One of the most common mistakes we make is that we forget what we’re trying to do. Most people can identify with that moment when you find yourself peering into your guest room closet or turning on the light by the hot water boiler, and you have no recollection as to why you ventured there in the first place.
In the case of public speaking and presenting, it’s safe to say that this is our purpose: we want to help an audience make a decision or a prediction that is best for them, not for us.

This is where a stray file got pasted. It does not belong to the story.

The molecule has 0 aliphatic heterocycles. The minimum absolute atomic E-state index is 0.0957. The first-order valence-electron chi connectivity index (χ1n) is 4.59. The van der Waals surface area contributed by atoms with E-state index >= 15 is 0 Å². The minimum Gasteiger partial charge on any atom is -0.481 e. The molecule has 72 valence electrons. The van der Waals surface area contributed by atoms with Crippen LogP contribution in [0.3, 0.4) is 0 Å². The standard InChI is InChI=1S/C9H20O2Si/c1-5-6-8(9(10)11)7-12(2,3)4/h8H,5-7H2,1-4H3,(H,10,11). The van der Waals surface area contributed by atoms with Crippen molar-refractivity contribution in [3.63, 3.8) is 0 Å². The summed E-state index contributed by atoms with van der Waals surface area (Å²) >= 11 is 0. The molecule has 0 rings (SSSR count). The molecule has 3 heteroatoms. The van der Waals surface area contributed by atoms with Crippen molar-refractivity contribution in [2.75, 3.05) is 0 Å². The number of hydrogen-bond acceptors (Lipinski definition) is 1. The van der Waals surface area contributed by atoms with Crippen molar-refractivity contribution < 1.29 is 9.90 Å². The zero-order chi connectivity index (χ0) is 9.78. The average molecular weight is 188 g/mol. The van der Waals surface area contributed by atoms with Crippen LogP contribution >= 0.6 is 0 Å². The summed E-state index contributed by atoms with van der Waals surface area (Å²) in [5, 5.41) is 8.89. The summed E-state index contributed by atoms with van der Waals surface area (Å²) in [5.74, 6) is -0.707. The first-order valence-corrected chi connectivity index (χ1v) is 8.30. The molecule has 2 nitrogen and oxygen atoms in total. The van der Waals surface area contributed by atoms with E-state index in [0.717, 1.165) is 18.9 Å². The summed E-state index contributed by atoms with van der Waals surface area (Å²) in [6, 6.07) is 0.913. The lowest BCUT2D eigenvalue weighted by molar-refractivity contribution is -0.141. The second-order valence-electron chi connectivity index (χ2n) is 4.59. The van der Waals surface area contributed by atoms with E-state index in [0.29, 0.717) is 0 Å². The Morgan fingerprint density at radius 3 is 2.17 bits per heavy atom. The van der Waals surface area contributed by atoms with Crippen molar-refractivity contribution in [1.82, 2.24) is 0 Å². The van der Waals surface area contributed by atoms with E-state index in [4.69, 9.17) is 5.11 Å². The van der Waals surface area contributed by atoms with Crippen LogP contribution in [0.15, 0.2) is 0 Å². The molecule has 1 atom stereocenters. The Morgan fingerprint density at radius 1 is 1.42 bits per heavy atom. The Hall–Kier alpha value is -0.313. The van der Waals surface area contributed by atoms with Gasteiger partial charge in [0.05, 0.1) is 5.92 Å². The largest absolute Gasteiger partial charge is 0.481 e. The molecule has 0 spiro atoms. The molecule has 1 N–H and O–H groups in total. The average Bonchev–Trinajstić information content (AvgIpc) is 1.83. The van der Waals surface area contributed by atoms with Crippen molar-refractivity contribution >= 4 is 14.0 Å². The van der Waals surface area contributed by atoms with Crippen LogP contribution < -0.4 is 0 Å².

In order to help our listeners make the decision that is best for them, we must put aside our own needs to win favor, impress, or bend facts to suit our interests. Because if we don’t (put those needs aside) we will sooner or later flunk the smell test, and end up on the odorous heap of people not to be trusted. In public speaking and presenting, influencing an audience is completely different from misleading people.
Let’s remember what we are trying to do: Get them to do what is best for them. Do that consistently, and over the long haul, things will work out fine.
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